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Reality check

Graduate student Margaret Taylor spends her days studying how this world works and weaving stories about how other worlds might work.

Margaret Taylor studies a family of transporter proteins in plants in the Ward lab. But when the Plant Biological Sciences graduate student isn’t running biochemical tests, she’s spends her time inventing facts instead of discovering them. A novelist with three books under her belt so far, Taylor’s latest release, Cannon Fodder, is online now here and here.

Q. You have just published your third novel later this month (April). What's it about?

A. It's called Cannon Fodder and it takes place in a world where people's lives have to work out the way they do in stories. The good guys always win. It's part of the world's physics. Alec Nightshade is a student member of an evil overlord organization, and he's sick and tired of heroes wandering in and murdering all his friends and family. He comes up with an elaborate way his scheme is going to be different this time. Of course the plan blows up in his face. That makes the story.

Q. Is there any thread that connects your writing and your science?

A. I don't usually write about my thesis project in particular, but I sure do write about science in general. I like writing about fantasy worlds with plenty of science in them. For example, the "elemental power" that makes everything go in Cannon Fodder is a matter-antimatter reaction. It gives off heat, which boils water, which spins a turbine. So this society has got a supply of cheap, abundant, carbon-neutral energy.

I like to speculate what would happen if a society never bothered to invent information technology. These characters use magic to communicate, so they didn't bother. You've got a sprawling, modern empire that barely has transistors. They never went through an Information Revolution like our world did in the 1980s – technology went in a different direction.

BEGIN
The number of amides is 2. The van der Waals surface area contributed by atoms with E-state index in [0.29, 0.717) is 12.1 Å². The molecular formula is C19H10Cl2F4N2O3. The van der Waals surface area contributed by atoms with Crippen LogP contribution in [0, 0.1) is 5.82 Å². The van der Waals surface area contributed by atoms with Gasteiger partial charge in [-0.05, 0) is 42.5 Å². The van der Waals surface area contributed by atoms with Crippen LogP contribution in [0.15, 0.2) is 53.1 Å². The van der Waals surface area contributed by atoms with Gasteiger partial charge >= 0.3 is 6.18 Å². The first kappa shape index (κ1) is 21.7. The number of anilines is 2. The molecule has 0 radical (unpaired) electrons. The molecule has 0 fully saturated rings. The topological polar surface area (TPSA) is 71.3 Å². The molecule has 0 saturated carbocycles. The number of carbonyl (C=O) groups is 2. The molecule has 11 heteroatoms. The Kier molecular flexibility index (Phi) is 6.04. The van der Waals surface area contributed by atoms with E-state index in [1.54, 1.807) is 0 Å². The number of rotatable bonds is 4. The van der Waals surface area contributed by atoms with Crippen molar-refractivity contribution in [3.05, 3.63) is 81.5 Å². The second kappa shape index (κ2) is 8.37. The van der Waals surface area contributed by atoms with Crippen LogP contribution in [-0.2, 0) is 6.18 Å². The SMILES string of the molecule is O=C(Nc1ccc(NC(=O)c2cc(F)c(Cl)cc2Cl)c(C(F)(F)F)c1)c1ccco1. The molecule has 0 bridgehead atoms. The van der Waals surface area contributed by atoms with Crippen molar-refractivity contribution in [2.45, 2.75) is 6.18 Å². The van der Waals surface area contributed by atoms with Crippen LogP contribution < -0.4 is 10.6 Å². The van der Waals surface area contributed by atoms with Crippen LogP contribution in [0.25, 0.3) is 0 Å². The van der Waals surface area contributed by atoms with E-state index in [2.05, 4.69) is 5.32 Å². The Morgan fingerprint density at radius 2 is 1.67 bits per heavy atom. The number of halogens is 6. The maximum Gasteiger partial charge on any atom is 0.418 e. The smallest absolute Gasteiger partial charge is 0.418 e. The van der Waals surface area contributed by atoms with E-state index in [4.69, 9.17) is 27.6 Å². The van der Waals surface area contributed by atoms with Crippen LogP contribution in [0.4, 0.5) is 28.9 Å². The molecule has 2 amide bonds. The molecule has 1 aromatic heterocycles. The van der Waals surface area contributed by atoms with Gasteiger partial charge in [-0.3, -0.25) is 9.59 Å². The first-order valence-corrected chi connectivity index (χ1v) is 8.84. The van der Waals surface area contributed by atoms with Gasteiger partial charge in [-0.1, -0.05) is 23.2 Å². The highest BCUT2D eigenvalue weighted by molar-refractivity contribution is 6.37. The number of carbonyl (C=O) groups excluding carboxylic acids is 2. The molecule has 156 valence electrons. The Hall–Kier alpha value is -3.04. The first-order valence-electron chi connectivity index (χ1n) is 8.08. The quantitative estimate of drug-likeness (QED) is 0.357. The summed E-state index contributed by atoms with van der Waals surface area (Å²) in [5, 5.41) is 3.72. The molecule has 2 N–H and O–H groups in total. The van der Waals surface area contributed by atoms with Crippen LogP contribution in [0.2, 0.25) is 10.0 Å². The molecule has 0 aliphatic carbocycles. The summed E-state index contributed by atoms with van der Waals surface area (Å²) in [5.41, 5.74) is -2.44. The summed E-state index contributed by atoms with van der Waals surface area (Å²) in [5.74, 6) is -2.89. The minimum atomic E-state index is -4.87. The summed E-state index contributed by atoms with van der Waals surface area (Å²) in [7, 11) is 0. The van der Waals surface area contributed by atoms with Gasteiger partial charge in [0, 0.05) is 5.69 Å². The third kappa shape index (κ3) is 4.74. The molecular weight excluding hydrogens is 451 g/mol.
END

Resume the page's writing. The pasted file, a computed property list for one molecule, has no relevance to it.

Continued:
Q. How do you switch gears to write? Do you have any habits (ie writing early in the morning)?

A. Well … actually I do write early in the morning. I wake up embarrassingly early, like 5:00a.m., and I'm ready to pass out by 9 p.m. So I get into the office that's across the hall from the lab early in the morning and I sit down and write for half an hour. Then I get up and go do experiments. The writing gives me a buzz that lasts all morning.

Q. Who are some of your favorite characters from novels? Why?

A. Lee Scoresby from The Golden Compass and its sequels. I love characters who don't have any magic powers in worlds where magic is all over the place. The heroine Lyra has the gift of divination, there's dimensional-traveling angels, witches, aliens, pixies … and Lee Scoresby's just this Texan guy who wants to help Lyra. He never falters in that. Not to mention he's so badass his best friend is an armored bear.

At the end of the series, many, many people have to work together to save the day. Lee is one of them. He carries right on being the best damn side character ever.

And I know she's not from a book, but Ellen Ripley is awesome.

 


 

Taylor is also a CBS contributing writer. Check out her articles: